engineering. Let’s discover a new political lexicon.

This could be the best reforms. To finally build an India that leaves
behind its old animosities, its old prejudices to seek a new future. We
cannot right every historical wrong but we can certainly forget them and
move on.


http://blogs.timesofindia.indiatimes.com/extraordinaryissue/entry/do-we-need-a-rashtra-bhasha

So according to this writer, India indeed has a rashtra bhasha, but little
is claimed for it any more.  So my question still is "what does rashtra
mean"--official or national?

HS


On Tue, Nov 20, 2012 at 11:43 PM, RAMANUJAM MEGANATHAN <
kankoduthavanithan at gmail.com> wrote:

> Dear All
> In the discussion of 'national' and official language, there was a mention
> about Hindi as a national language of India by HS. I would like to bring to
> the notice of all THAT INDIA DOES NOT HAVE A NATIONAL LANGUAGE. Hindi is
> the official language of India and English is Associate Official language.
> There was a national commission in the 1956 on official language in India.
> This was as a result of the debates in the constitutional drafting
> committee that declaring Hindi as a national language may lead to
> linguistic disputes and division.
> Indian Constitution has a separate schedule on Languages.
> RAMANUJAM MEGANATHAN
> NCERT, INDIA
>
> On Tue, Nov 20, 2012 at 10:31 PM, <
> lgpolicy-list-request at groups.sas.upenn.edu> wrote:
>
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>> Today's Topics:
>>
>>    1. Re: national vs officila language (dzo at bisharat.net)
>>    2. Re: national vs officila language (Harold Schiffman)
>>    3. RE: The Dark Reality of Secession Fantasy (jayrkirk42)
>>
>>
>> ----------------------------------------------------------------------
>>
>> Message: 1
>> Date: Tue, 20 Nov 2012 05:08:27 +0000
>> From: dzo at bisharat.net
>> Subject: Re: [lg policy] national vs officila language
>> To: "Language Policy List" <lgpolicy-list at groups.sas.upenn.edu>
>> Message-ID:
>>
>> <1246215828-1353388108-cardhu_decombobulator_blackberry.rim.net-1201909381- at b14.c17.bise6.blackberry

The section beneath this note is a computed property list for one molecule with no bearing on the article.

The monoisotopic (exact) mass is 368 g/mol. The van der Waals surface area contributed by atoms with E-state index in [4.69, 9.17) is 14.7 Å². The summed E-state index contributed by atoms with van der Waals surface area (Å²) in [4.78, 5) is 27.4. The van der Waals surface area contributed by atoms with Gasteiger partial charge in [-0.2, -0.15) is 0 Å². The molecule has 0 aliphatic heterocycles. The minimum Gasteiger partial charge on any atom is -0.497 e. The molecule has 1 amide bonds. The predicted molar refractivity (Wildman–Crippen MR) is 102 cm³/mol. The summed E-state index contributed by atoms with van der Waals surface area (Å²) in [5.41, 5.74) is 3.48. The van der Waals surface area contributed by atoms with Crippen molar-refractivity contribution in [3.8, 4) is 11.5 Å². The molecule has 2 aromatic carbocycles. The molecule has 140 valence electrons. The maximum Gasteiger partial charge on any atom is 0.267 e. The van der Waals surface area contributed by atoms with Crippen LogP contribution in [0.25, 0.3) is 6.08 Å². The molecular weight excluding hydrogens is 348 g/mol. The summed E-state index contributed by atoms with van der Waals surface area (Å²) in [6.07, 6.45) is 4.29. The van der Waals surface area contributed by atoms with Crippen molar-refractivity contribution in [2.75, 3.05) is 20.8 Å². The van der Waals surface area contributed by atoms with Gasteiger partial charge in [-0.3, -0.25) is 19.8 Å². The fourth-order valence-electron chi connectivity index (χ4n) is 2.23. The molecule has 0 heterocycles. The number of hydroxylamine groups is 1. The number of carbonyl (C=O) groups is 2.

>> >
>>
>> Content-Type: text/plain; charset="Windows-1252"
>>
>> I don't have access to Fishman's article at this time either, but hope
>> it's okay to offer some impressions on use of the terms.
>>
>> As varied as the definitions of "offIcial language" may be (that subject
>> has been a matter of discussion on this list), usage of "national language"
>> seems even more varied and less exact.
>>
>> In addition to the definition mentioned by Dr. Mostari, "national
>> language" may also be a category of language defined by law alongside
>> "official language." This is the case in a number of African countries for
>> example (notably in former French colonies). This usage has been omitted
>> from some discussions of the term that I've seen.
>>
>> On the other hand, I have heard foreigners - again in Africa - refer to
>> the official language as being the national language (meaning presumably
>> that the former is intended to be used nationwide?). This sort of
>> conflation of the two concepts seems to me to be fairly common.
>>
>> Returning to national language as a legal category in Africa, some
>> countries so designate a few of the more widely spoken, while some others
>> include all (indigenously spoken) languages of their population, which
>> would indeed mean that some with very few speakers are considered "national
>> languages."
>>
>> My understanding is that "national" in this context depends on how one
>> means the term. Clearly "national" is not necessarily the same as
>> nationwide. But it could mean that it is part of or belongs to the nation,
>> even if in the case of many languages, only a minority of the population
>> speaks it.
>>
>> Brann (1994) discusses the terminology in more detail, including 4
>> meanings of "national language," and relationship to other terms. Citation
>> below; there is a summary of main points on the Wikipedia article on the
>> subject. (Probably should be a summary of Fishman's article there too.)
>>